Jason Futrell is serious about managing deer on the 400-acre tract of Grant Parish land he and a friend lease not far from his home in Colfax. As a result of trying to do things the right way, the 36-year-old hunter put the crosshairs of his scope on a heavy-antlered 8-point buck Oct. 28, opening day for still hunting in Area 2.
“My buddy and I lease this tract from Hancock Timber Company, and for the past 15 years of so, we have tried to manage it to improve the quality of deer on the property,” he said. “Our goal is for us to only shoot mature deer — those at least 3 ½ years old or older. We let our kids shoot 2 ½ year old deer, but we try to let the deer get some age on them before we decide to take them.”
Food plots are utilized, and several cameras are used to try and determine just what deer are on the hunting lease. On opening morning, though, one showed up that Futrell had never seen on camera.
“I had my eye on one good 8-point with an antler spread of probably 17 to 18 inches — one I’d seen on camera, and he had started to show up during daylight hours,” said Futrell, an employee at Plastipak in Pineville. “Because of my work schedule, I had not been able to get my deer rifle sighted in, but I have a primitive firearm I have confidence in so I decided to use it to see if the 8-point would show up.”
Getting in his box stand before daylight, Futrell settled in with his stainless steel H&R .45-70 hoping the 8-point he’d seen on camera would walk out. Once daylight arrived, he saw couple of does cross a right of way where timber had been harvested, leaving a shooting lane.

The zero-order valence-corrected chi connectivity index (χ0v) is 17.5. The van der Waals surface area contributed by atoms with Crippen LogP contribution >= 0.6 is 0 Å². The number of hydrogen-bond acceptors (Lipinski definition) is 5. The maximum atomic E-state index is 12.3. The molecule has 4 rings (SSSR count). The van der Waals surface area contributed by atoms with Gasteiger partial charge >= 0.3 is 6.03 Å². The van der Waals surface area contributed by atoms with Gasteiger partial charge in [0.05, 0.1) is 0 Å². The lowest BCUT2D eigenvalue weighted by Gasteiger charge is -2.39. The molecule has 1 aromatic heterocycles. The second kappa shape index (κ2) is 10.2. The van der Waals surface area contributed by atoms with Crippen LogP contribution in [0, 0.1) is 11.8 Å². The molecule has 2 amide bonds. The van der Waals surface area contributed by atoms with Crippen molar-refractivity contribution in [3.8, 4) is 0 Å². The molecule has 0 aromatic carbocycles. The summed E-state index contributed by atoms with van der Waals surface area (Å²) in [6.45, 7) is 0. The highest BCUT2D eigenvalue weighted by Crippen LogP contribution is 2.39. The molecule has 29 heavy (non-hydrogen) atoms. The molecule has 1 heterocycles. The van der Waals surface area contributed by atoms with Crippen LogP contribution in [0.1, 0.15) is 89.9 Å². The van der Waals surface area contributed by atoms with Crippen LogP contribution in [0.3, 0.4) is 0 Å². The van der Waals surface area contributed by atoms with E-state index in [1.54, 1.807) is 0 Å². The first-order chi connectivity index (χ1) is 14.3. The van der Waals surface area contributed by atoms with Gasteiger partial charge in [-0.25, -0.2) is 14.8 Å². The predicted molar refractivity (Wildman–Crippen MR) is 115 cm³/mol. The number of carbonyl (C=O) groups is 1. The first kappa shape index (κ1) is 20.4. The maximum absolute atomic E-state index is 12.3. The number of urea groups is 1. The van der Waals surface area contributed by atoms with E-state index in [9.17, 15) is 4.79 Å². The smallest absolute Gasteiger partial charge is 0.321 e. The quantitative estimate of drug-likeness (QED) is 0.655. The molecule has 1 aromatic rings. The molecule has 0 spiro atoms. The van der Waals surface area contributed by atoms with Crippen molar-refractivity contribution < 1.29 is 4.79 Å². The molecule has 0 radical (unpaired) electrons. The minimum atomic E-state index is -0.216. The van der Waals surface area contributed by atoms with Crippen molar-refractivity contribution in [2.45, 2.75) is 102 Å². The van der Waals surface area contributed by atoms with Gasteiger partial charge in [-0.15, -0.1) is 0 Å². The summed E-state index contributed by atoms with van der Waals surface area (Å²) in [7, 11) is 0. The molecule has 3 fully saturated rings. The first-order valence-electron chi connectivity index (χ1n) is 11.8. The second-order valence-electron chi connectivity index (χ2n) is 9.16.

“While I was watching the lane, I saw a good buck step out of a stand of pines on the edge of a thicket. Although I had corn and rice bran on the lane, this deer wasn’t headed for the food; he was just crossing the lane where the does had crossed an hour or so earlier,” he said. “Even at over 160 yards, I could tell it was bigger than the 8-point I had been targeting.
“The buck was walking steadily, (but) I got him in my crosshairs and squeezed the trigger. The buck dropped in his tracks. I reloaded and waited to be sure he was down before walking down to check him. I realized this was a deer neither my hunting partner nor I had ever seen, and he had never shown up on our cameras. I took some photos with my phone and sent them to my wife and my hunting partner and told them I’d just killed a monster buck.”
Statistics on the big deer were impressive. Sporting a symmetrical 8-point rack, the buck was measured later by Futrell’s taxidermist who scored the rack at an even 160 inches — quite a score for an 8-point. Brow tines measured 9 inches each, with G2s near 12 inches each. Bases were more than 5 inches each in circumference, and the inside spread was 18 6/8 inches.
The buck weighed 185 pounds, and was estimated to be only 3 ½ to 4 ½ years old.